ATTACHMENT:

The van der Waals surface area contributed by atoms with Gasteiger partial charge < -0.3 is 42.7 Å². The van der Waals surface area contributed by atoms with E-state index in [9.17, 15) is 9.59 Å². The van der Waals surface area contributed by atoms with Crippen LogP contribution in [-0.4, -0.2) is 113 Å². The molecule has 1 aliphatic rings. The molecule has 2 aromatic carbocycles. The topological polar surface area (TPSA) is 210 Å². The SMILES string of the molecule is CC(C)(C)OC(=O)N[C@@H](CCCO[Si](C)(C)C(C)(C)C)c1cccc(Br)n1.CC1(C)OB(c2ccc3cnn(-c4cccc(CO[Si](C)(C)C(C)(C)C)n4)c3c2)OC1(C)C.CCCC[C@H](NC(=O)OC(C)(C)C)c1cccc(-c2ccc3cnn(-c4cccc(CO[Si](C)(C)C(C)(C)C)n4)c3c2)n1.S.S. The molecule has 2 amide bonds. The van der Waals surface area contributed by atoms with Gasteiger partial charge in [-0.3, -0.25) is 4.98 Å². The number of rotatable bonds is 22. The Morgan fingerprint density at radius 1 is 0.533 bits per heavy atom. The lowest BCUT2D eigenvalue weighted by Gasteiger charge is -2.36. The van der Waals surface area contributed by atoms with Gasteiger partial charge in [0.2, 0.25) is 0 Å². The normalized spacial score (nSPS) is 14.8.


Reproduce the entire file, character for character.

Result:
The van der Waals surface area contributed by atoms with Gasteiger partial charge < -0.3 is 42.7 Å². The van der Waals surface area contributed by atoms with E-state index in [9.17, 15) is 9.59 Å². The van der Waals surface area contributed by atoms with Crippen LogP contribution in [-0.4, -0.2) is 113 Å². The molecule has 1 aliphatic rings. The molecule has 2 aromatic carbocycles. The topological polar surface area (TPSA) is 210 Å². The SMILES string of the molecule is CC(C)(C)OC(=O)N[C@@H](CCCO[Si](C)(C)C(C)(C)C)c1cccc(Br)n1.CC1(C)OB(c2ccc3cnn(-c4cccc(CO[Si](C)(C)C(C)(C)C)n4)c3c2)OC1(C)C.CCCC[C@H](NC(=O)OC(C)(C)C)c1cccc(-c2ccc3cnn(-c4cccc(CO[Si](C)(C)C(C)(C)C)n4)c3c2)n1.S.S. The molecule has 2 amide bonds. The van der Waals surface area contributed by atoms with Gasteiger partial charge in [-0.3, -0.25) is 4.98 Å². The number of rotatable bonds is 22. The Morgan fingerprint density at radius 1 is 0.533 bits per heavy atom. The lowest BCUT2D eigenvalue weighted by Gasteiger charge is -2.36. The van der Waals surface area contributed by atoms with Gasteiger partial charge in [0.2, 0.25) is 0 Å². The normalized spacial score (nSPS) is 14.8.